Explains why the numbers of younger clergy are declining, and helps shows young church leaders how to thrive in spite of it.
What many denominational and congregational leaders have suspected for a long time has now been proven: the numbers of persons under 35 graduating from seminary and entering ordained ministry in mainline churches have declined precipitously in recent years. What does this trend mean for you? If you’re a young pastor, it means that you’ll have to create different kinds of support networks than your predecessors have done. If you’re on the administrative board of a local congregation, it means that the kinds of pastors available to you, and the character of their pastorates, will be different to what you have been used to in the past.
Writing for local congregations and their leaders, but also for judicatory and denominational leaders, Lovett Weems and Ann Michel explain the groundbreaking studies they have undertaken into the crisis of younger clergy, and chart a path forward for both younger persons considering ordained ministry, and the congregations they would serve.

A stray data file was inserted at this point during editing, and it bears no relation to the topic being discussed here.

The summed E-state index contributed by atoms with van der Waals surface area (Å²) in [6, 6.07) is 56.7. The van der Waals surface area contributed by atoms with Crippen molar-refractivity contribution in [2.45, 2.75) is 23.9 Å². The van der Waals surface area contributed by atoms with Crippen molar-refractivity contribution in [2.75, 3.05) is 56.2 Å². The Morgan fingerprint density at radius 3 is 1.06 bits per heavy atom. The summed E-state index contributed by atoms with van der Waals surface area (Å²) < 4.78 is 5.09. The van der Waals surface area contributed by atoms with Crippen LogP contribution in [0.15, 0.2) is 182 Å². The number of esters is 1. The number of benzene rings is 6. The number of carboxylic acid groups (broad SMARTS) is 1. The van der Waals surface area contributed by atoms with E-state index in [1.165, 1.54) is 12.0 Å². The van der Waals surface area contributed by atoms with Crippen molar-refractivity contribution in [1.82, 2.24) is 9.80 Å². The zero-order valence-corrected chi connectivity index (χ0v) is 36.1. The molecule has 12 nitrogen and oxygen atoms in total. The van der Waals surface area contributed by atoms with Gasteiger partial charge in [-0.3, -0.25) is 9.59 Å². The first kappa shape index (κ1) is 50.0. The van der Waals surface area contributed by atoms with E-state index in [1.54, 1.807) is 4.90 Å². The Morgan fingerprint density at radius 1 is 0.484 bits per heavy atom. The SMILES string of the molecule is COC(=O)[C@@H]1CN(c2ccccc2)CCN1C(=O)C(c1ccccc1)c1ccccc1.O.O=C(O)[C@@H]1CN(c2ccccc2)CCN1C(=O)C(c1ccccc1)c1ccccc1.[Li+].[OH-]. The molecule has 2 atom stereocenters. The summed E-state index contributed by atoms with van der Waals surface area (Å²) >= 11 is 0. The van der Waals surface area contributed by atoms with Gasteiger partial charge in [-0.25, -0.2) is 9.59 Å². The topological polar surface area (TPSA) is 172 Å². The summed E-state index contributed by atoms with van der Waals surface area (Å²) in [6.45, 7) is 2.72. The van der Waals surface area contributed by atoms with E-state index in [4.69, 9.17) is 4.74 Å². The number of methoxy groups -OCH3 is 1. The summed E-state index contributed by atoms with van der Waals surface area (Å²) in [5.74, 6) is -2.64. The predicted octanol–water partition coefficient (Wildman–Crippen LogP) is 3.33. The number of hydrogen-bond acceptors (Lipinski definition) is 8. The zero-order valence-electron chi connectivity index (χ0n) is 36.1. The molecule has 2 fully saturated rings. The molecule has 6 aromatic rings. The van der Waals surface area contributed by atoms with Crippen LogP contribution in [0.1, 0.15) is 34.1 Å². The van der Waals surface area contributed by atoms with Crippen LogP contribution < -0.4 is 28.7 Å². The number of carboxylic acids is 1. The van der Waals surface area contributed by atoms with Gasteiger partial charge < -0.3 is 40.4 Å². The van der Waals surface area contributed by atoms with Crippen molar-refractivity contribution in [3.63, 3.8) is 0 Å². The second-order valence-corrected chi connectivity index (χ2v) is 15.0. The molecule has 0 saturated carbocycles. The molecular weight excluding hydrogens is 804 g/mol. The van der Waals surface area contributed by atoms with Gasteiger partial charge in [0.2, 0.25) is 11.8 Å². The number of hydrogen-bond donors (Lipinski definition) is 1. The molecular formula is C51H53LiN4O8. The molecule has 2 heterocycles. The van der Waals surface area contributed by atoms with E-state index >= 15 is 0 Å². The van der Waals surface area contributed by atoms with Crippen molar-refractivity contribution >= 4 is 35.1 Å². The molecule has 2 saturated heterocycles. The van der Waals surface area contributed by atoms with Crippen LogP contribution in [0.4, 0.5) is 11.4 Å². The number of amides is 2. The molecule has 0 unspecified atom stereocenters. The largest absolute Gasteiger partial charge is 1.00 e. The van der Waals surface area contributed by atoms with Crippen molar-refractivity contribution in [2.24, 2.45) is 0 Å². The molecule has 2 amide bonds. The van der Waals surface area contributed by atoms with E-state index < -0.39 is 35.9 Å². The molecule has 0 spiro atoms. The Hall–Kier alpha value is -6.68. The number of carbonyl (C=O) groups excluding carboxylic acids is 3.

From the Circuit Rider review: "The statistics are not encouraging, but surely have been intuited at countless denominational gatherings. The Lewis Center for Church Leadership’s report on Age Trends in the United Methodist Church, 1985-2005 documented the dramatic drop in the number and percentage of UM clergy under the age of 35 in the last twenty years in the United States. In the UMC and in many other denominations, the percentage of clergy under the age of 35 has dropped to below 5%." (Click here to read the entire review.)